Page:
Located five miles northeast of Lake Placid, Highlands County, this 27,692-acre lake has quality fishing for black crappie (specks) and one of the highest largemouth bass catch rates in the state. The best speck fishing occurs during winter months drifting over open water, particularly in the northeast and southwest corners. Predominant aquatic vegetation includes spadderdock (bonnets), bulrush (buggy whips), cattail, and pondweed (pepper grass). Kissimmee grass on the south end is particularly productive when there is flow into the Istokpoga Canal. This canal, located off County Highway 621, provides excellent largemouth bass fishing from the bank when the gates are open. Arbuckle and Josephine Creek mouths are also good areas when there is flow. The island areas and associated grass can hold bass any time of year and the deepest portion of the lake (10 ft) is in the southwest corner. Public boat ramps are located on the north, northeast, and southwest shorelines off of U.S. Route 98, Lake Boulevard off Cow House Road, and Highland Lake Drive off of County Route 621, respectively. There are also six fish camps/resorts on the lake with various accommodations. Anglers can wade fish off of the Cow House Road boat ramp.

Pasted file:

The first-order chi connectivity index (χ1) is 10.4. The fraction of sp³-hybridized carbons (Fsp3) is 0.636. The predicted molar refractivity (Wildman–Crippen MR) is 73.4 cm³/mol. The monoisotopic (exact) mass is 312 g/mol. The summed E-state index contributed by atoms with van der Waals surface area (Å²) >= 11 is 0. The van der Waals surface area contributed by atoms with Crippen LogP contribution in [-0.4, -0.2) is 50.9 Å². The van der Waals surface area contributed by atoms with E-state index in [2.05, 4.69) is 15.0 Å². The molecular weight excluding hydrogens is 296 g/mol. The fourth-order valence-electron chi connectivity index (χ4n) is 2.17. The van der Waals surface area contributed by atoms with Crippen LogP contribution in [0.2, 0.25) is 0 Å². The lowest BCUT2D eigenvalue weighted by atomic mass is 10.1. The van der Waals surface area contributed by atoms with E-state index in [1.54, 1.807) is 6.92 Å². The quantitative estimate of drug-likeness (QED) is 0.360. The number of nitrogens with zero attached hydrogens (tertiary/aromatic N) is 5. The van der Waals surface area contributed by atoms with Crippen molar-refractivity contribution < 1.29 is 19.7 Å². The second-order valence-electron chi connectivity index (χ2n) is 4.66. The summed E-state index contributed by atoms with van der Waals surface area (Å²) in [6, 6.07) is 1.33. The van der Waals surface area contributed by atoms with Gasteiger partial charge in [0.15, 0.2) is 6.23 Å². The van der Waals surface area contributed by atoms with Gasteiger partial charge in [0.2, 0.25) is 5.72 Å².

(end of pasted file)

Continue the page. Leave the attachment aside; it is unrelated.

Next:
For more information contact Henderson's Fish Camp at 863/465-2101, or Cypress Isle RV Park & Marina at 863-465-5241.
Special Regulations for Largemouth Bass on Lake Istokpoga. A slot limit protects quality largemouth bass by requiring that all bass between 15 and 24 inches in length must be immediately released back into the lake. The daily bag limit is three fish per day. Only one of the three fish may be greater than 24 inches. This means you may keep three bass less than 15 inches, or two bass less than 15 inches and one bass greater than 24 inches. For more information on the special regulations or tournament exemptions, contact Bill Pouder, or Jeff Willitzer at (863)648-3200.
Fishhound also offers a fishing forecast for Lake Istokpoga .
Largemouth bass fishing should improve as the water temperature drops over the next few months. There have been 45 Trophy Catch submissions of bass larger than 8 pounds since October 2012. A total of 33 fish have been entered into the Lunker Club (8-9.99 lb) and 12 into Trophy Club (10-12.99 lb), which leads the state for Trophy Catch. Use lipless rattling crankbaits and spinnerbaits in areas with moving water. Also try plastic worms and lizards in Junebug and red shad colors to fish offshore hydrilla beds when the bite slows down. Fishing with live wild shiners will be the best bet for larger bass during late fall and early winter. Black crappie (specks) fishing is slow now, but should really get going as the water temperature drops. Fish with live Missouri minnows under a cork, or troll with small spinners and jigs for some good speck action. The best areas to target specks are Henderson’s Cove, deeper cuts around the islands, and open water areas near submersed vegetation. Bluegill (bream) and redear sunfish (shellcracker) fishing will begin to slow over the next month as spawning slows down, and many anglers begin to fish for specks.